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James Lind Alliance
Paediatric Lower Limb Surgery Priorities Setting Partnership
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Surgery is often carried out amongst children with conditions that affect their legs. In many of these conditions, however, it is not known which treatment works best.

We reached out to everybody involved in caring for children with orthopaedic problems affecting their legs (from hips to toes), including children, parents, carers, charity workers, and all the professional groups. We asked all for their views on identifying the most important unanswered questions.

Stage 1: ASK

Our UK-wide survey of patients, carers, physiotherapists, nurses and surgeons asked:

"What is the most important unanswered question amongst children undergoing planned surgery for conditions affecting their legs?"

Stage 2: ANALYSE

We reviewed

1023 questions from 388 people

and sorted these into

76 unique themed questions.

Stage 3: PRIORITISE

From these we asked patients, carers, physiotherapists, nurses and surgeons to tell us:

"What are your top-10 most important questions?"

This created a shortlist of questions that were prioritised at a final workshop.

Our Top-10 Research Priorities

1

What are the best ways to measure the outcome following lower limb orthopaedic surgery in children?

2

Following orthopaedic surgery to the lower limbs, what should children's rehabilitation include, how long is it expected to last and how does it affect the result of treatment?

3

What is the short-term and long-term clinical and cost effectiveness of orthopaedic lower limb surgery (including best timing and technique) for children with Cerebral Palsy who can walk?

4

What are the short-term and long-term outcomes of surgery compared to non-surgical care in the treatment of Perthes' disease of the hip?

5

What is the clinical and cost effectiveness of pre-operative rehabilitation in children presenting with lower limb orthopaedic conditions?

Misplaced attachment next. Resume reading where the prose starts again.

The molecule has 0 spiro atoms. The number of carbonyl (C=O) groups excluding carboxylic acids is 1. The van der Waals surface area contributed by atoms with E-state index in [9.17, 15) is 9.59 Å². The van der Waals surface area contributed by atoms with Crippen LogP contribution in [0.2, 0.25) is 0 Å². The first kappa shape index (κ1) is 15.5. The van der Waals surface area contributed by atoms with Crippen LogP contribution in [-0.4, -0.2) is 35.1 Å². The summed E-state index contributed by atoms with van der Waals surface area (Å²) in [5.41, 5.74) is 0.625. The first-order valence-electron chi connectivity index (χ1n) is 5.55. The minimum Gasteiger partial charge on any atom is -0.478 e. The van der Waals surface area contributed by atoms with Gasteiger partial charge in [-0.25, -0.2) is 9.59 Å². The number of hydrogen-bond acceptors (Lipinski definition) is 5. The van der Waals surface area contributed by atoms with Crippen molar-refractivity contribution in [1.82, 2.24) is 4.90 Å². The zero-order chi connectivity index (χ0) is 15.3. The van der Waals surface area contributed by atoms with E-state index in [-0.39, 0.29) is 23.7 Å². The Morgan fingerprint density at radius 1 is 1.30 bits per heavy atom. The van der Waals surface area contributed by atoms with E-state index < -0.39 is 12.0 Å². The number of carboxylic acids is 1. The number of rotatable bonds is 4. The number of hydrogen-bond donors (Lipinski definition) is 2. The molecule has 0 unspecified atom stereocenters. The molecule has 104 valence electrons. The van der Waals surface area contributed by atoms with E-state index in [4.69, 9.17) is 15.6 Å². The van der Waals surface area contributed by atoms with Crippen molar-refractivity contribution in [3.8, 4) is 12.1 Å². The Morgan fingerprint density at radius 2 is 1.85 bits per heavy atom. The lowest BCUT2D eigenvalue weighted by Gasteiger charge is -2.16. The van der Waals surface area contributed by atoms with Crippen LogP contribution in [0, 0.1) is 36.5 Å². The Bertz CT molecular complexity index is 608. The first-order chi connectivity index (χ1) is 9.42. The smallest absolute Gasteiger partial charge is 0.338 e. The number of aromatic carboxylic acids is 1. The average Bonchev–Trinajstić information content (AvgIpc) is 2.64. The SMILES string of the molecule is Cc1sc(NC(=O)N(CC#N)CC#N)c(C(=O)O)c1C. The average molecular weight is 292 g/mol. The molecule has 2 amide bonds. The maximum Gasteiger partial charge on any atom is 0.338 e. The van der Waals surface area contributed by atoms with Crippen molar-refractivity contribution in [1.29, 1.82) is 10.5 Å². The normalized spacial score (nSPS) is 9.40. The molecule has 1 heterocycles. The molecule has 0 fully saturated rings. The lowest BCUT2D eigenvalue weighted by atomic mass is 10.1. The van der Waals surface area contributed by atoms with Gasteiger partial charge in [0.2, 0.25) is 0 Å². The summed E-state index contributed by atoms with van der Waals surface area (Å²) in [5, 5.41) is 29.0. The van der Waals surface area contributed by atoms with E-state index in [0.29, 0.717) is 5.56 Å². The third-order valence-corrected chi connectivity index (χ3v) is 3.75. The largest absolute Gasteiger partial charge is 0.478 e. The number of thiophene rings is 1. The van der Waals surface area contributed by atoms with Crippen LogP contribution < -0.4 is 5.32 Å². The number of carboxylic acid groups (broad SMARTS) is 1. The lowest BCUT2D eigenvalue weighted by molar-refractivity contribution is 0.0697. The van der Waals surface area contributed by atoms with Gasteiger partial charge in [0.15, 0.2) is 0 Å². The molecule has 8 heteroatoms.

6

What is the short-term and long-term clinical and cost effectiveness of Selective Dorsal Rhizotomy (SDR) in children with Cerebral Palsy who can walk?

7

Can surveillance and non-surgical treatment (e.g. physiotherapy, botulinum toxin injections, functional electrical stimulation, orthotics, casting) prevent the development of deformity requiring surgery in children with Cerebral Palsy?

8

What is the best method of screening for Developmental Dysplasia of the Hip (DDH) in terms of clinical and cost effectiveness?

9

What are the best strategies to optimise communication of information between patients/carers and clinicians in order to enable shared decision-making?

10

What is the best management for hip displacement in children with Cerebral Palsy?

Special thanks to:

The British Society for Children's Orthopaedic Surgery
The British Orthopaedic Association
NIHR Oxford Bioomedical Research Centre (BRC)
The James Lind Alliance, who always look for fair play in research!



Full details of the priority setting partnership can be found on the James Lind Alliance website.
This includes the final report, the top 10 and top 26 questions with all the background questions that led to them, the initial spreadsheet with all questions submitted and the ones that were excluded as out of scope.

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